Or how to avoid house visitors.
Moving into a remote mountain cabin is an easy transition provided you’re not dependent upon sweeping approval from friends, particularly those whose idea of an outdoor experience is driving to the mall with the window down.
I discovered this reality after moving into an A-frame located at the end of a dirt road along the north side of a pine-packed ridge at 8,425 feet. Limited to three rooms and a loft, the cabin looks as if built by Habitat for Humanity on a budget. Despite size limitations, it harbors everything I crave in a home: out-the-door access to forest, front and back decks, a visible night sky, wildlife, close proximity to ski areas, and a large fieldstone fireplace for ambience and warmth—everything but endorsement from friends.
When I announced my intentions, the majority of friends expressed the type of astonishment more befitting to if I had declared I was going in on a Myrtle Beach timeshare with Kim Jong-un.
“Why?” they’d ask. “You’ve got everything here: cineplexes, stores, restaurants.” The question itself provided answer. But rather than point this out I nodded as if heeding their counsel, concluding that it’s easier for people to grasp quantum theory than it is for them to understand the appeal of solitude.
This becomes strikingly apparent during initial visits. They don’t know what to say prompting naive quips and strange questions. “Aren’t you afraid of a crazed ax murderer breaking into your cabin?” asked a friend’s wife, implying that murderers armed with medieval weaponry are commonplace in alpine forests. I wanted to answer, “About as much you fear your gated community getting attacked by a catapult,” but refrained, appreciative for how she modified ax murderer with crazed so as to eliminate any confusion with say, a melancholic ax murderer.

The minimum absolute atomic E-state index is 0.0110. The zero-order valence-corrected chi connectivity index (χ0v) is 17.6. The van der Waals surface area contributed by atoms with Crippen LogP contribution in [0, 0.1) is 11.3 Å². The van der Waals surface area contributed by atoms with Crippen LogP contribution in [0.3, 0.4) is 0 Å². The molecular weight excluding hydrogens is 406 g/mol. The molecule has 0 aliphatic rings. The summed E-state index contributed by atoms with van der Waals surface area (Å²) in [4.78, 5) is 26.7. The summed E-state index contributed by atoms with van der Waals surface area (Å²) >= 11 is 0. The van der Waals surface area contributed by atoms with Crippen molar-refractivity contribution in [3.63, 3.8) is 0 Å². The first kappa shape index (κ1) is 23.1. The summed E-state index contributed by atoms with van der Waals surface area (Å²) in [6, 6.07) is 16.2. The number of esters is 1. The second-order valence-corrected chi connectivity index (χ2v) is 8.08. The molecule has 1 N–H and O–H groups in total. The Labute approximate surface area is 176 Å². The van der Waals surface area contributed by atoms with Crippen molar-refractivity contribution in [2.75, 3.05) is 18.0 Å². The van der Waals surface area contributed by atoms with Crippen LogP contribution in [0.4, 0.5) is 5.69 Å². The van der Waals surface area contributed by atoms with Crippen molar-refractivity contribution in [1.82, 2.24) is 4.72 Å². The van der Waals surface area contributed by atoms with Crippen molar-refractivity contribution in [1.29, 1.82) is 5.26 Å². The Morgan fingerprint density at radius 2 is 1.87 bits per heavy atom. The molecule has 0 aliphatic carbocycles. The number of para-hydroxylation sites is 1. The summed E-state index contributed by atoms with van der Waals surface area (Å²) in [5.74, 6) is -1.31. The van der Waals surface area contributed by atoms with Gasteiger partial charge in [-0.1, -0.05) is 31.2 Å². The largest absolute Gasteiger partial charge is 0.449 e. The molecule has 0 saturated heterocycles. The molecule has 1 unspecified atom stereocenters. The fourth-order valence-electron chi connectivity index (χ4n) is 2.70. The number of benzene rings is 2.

Another friend upon arriving commented, “This is a great place to bury a body, huh?” Rather than respond I let it pass, imagining the real estate listing for such an intended use: Large, private treed lot. Perfect for mafia hitmen, undertaker hobbyists, and ironic archaeologists.
One of the most repeated quips is “What? Are you writing the next great American novel?” Tired of feigning laughter at this hackneyed witticism I now answer, “Too ambitious. I’m instead focusing on writing the next great Nicaraguan novel.”
But the most common question is, “What do you do up here?’ The polite side of me responds “Ski, hike, bike, write, read, chop wood.” But what I really want to answer is, “Try to find space for all the animal-themed house-warming gifts.” Move into a cabin and everyone assumes you harbor the decorating tastes of Cracker Barrel. Consequently, I now own so much wildlife kitsch–chainsaw-carved bears, moosehead fan pulls, slate coasters imprinted with elk tracks—my cabin is one jar of huckleberry jam away from achieving Montana gift shop status.
This same type of gift-giving doesn’t apply to other homes. I would never arrive at a friend’s housewarming party in the city bearing gifts of switch plates adorned with strip mall motifs or slate coasters with the shoe prints of meter maids.
Regardless, a few hours of sitting on the cabin’s deck in the sharp mountain air usually alters opinions. Upon leaving, many ask that I keep them in mind for housesitting duties. But there are others who admit they won’t be visiting often. Which is okay. One less distraction from finishing the next great Nicaraguan novel.
Jeff Wozer is a nationally-touring standup comedian. Check him out at jeffwozer.com.